A shout out to all nurses who covered me while I pumped! Some days I felt and smelt like Diary queen!
I stopped breastfeeding when my youngest whipped out my breast to feed during Sunday mass---!Jul 25, '17I had the Freemie cups - they were a lifesaver, esp at work! They are essentially cups you stick in your bra. You hook your pump tubing up to them and you can pump hands-free while leaving all your clothes on, nothing hanging out! I highly recommend them to everyone! Anyway, one day I was pumping when I heard a code for our floor. I rushed out without taking the cups out of my bra. Long story short, the code team had me pushing iv meds... only the staff from my floor knew that i had more than just boobs under my scrub shirt!Jul 25, '17In my experience, while the car charger for my Medela pump did not have as strong power as wall, it definitely works when you have limited options! I've pumped while driving and while not the most convenient way to pump, it's better than being in pain from engorgement. Just takes practice.Jul 25, '17We have two staff lactation rooms (one staff member each). They have a chair, microwave, and table. They have signs on the doors for reservation times. Since they are in staff access only area there is no chance of visitors using them. We have a larger room for the patients' mothers to pump. I have no idea what it looks like inside since it is a "no males allowed" room.Jul 25, '17Not a mom here.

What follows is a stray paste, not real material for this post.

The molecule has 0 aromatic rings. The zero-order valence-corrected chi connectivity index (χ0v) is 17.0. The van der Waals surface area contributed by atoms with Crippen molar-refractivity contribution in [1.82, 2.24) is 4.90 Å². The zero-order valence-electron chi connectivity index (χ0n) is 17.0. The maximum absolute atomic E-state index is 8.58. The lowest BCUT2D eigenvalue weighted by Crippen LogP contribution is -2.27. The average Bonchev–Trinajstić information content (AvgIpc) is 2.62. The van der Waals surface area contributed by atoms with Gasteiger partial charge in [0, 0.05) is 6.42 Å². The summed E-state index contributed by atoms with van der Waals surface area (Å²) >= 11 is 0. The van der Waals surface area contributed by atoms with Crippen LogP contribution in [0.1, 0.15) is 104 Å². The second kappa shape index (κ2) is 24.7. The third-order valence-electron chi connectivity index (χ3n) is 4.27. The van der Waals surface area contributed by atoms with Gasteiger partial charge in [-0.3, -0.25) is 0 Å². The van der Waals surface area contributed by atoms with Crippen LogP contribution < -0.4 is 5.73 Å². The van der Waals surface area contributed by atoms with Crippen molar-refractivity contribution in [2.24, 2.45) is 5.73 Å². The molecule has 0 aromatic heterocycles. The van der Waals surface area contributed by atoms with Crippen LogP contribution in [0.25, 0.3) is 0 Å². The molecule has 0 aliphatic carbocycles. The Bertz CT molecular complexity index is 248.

I'm thinking of the song 'Staying Alive' as the rhthym for your pumping. Kinda of like singing 'Happy Birthday' when you brush your teeth. I doubt either tempo would do the trick.
I did LOL with 'Human Cow'.Jul 26, '17This was uplifting! I thought I was the only one with these thoughts. I can so very much relate.
My first child , I had to return back to work just after 12 weeks (very very ridiculous , this country not family friendly). I wanted to breastfeed for as long as possible. I worked per diem, 8 hr shifts in the hospital. The 3p-11p shifts were extremely too busy for me to pump so I ended up changing my hours to night shifts 12 hours.